House passes bills to fight human trafficking

The House on Monday passed a package of legislation to combat human trafficking.

Many of the bills passed in the last Congress but didn’t get votes in the Senate. Members debated and passed the legislation by voice vote Monday afternoon, despite the cancellation of House votes originally scheduled  for 6:30 p.m. due to the snowstorm over the D.C. region and Northeast.

{mosads}One of the bills passed by voice vote, H.R. 515, would require the Department of Homeland Security to notify foreign countries when a registered sex offender travels abroad. It would further formally request notification from foreign governments when a known child sex offender is trying to enter the U.S.

“It’s important to encourage foreign governments around the world to devote their respective resources toward combating this issue,” said Rep. David Cicilline (D-R.I.). 

“Operation Angel Watch,” a program within the Department of Homeland Security’s Child Exploitation Investigations Center, already determines whether countries should be apprised of sex offenders’ travel. But the bill would codify the program’s activities and formally establish it as the “Angel Watch Center.”

“This bill solidifies the Angel Watch Center as an important part of the U.S. response to child sex tourism,” said House Foreign Affairs Committee Chairman Ed Royce (R-Calif.).

Another measure passed by voice vote, H.R. 468, would authorize the Department of Health and Human Services (HHS) to use grants for training staff on the effects of human trafficking among runaway and homeless children.

Lawmakers noted that runaway and homeless youth often become victims of human trafficking.

“We know that trafficking and youth homelessness are often affecting the same populations. Young people that have run away or are homeless are particularly vulnerable to sexual exploitation and trafficking,” said Rep. Bobby Scott (D-Va.), the top Democrat on the House Education and the Workforce Committee.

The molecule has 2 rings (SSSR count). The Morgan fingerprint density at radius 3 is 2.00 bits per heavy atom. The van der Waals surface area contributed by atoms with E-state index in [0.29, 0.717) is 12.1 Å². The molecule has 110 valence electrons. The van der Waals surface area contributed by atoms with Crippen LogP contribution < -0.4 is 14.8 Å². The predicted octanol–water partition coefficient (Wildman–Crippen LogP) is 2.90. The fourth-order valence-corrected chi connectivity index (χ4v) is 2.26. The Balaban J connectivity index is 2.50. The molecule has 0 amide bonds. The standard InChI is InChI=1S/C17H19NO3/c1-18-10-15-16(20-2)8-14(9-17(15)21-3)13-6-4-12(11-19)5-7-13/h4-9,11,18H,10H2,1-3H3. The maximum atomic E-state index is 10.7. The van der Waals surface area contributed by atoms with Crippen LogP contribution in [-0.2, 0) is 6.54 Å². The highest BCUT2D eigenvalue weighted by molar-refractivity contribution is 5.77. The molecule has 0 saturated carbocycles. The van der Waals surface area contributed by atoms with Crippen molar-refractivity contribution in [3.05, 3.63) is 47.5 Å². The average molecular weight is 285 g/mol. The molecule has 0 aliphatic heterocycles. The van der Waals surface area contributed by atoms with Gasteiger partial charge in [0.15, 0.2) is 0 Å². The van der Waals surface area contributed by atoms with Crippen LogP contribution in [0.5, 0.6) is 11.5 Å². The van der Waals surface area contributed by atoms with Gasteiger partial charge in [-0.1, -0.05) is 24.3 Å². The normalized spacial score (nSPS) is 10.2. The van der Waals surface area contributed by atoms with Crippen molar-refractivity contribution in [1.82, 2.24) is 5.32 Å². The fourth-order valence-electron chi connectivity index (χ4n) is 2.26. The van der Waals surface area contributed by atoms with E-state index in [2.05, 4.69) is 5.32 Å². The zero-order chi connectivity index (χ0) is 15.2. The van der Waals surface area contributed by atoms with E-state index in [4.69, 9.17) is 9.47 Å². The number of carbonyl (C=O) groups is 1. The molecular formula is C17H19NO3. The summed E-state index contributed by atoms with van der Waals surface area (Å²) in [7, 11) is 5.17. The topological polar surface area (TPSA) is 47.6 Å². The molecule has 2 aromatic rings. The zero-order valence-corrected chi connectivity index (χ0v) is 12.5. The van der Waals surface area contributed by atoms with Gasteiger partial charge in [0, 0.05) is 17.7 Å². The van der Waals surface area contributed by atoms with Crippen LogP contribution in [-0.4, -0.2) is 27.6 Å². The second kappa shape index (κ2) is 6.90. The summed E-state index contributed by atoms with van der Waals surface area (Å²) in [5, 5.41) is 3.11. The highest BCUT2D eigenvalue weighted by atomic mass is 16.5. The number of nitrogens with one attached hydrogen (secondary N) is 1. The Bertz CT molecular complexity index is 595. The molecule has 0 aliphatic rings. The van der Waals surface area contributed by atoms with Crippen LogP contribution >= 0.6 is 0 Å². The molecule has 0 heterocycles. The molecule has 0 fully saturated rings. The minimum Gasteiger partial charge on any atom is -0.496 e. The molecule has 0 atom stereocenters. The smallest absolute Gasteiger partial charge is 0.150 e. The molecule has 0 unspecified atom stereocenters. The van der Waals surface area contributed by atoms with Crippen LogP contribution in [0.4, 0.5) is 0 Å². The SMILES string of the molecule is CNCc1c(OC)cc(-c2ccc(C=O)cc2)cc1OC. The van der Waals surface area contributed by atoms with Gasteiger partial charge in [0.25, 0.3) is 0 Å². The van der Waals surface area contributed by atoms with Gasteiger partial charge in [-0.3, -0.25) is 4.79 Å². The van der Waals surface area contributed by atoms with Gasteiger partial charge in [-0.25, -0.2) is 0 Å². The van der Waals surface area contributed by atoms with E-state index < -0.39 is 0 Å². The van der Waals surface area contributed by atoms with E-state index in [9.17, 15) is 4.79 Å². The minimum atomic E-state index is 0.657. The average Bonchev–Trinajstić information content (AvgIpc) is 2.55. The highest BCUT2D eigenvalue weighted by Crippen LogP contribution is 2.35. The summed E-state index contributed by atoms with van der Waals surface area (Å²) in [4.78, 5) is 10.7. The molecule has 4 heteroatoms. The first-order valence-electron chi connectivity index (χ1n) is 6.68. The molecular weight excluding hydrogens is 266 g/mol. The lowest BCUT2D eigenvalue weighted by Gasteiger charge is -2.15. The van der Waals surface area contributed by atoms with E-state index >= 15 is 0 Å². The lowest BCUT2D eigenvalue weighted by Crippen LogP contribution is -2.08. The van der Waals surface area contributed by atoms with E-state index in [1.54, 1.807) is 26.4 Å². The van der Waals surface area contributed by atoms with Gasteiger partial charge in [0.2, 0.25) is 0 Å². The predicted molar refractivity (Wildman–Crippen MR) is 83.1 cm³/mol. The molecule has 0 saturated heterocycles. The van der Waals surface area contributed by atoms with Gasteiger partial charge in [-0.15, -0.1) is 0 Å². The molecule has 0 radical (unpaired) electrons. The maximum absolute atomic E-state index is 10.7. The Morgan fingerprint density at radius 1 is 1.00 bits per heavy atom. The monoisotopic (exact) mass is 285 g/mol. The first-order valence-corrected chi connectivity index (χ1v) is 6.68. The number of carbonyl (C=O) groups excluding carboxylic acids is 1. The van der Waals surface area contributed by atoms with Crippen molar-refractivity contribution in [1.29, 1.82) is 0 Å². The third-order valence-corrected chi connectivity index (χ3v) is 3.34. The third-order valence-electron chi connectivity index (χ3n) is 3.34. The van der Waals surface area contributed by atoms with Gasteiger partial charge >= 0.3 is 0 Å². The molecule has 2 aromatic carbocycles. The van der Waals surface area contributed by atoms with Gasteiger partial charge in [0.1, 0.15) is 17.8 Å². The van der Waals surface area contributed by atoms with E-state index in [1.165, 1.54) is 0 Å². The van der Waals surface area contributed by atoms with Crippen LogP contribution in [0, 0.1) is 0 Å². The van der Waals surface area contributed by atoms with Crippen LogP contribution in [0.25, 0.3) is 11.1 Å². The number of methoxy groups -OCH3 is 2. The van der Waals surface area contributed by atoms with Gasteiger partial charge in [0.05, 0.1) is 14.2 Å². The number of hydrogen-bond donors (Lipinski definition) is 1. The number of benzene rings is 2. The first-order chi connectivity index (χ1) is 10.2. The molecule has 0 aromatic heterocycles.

In addition to HHS, State Department employees would receive training on human trafficking under a separate bill passed by voice vote, H.R. 357.  

Roll call votes on two bills will wait until Tuesday afternoon. One measure, H.R. 469, would establish additional reporting requirements for state child welfare systems, while the other, H.R. 246, would amend existing law to replace the term “child prostitution” with “child sex trafficking, including child prostitution,” in reporting categories for the National Center for Missing and Exploited Children. Both bills passed the House last year.

Six more measures are slated for consideration on Tuesday. One of the bills, H.R. 285, would impose a penalty for knowingly selling advertisements that offer certain commercial sex acts.

Rep. Ted Poe (R-Texas) lamented what he perceives as relatively little attention toward the issue. He blasted the media for giving more coverage to “Deflate-gate” than human trafficking.

“The public seems to be a little more concerned about other matters than the issue of trafficking. At least the media does. They spend a lot of time talking about how much air is in footballs, when we probably should be dealing with how much criminal activity is taking place in America, where America’s children are being kidnapped and put into slavery,” Poe said. 


Tags Ed Royce Human trafficking Ted Poe

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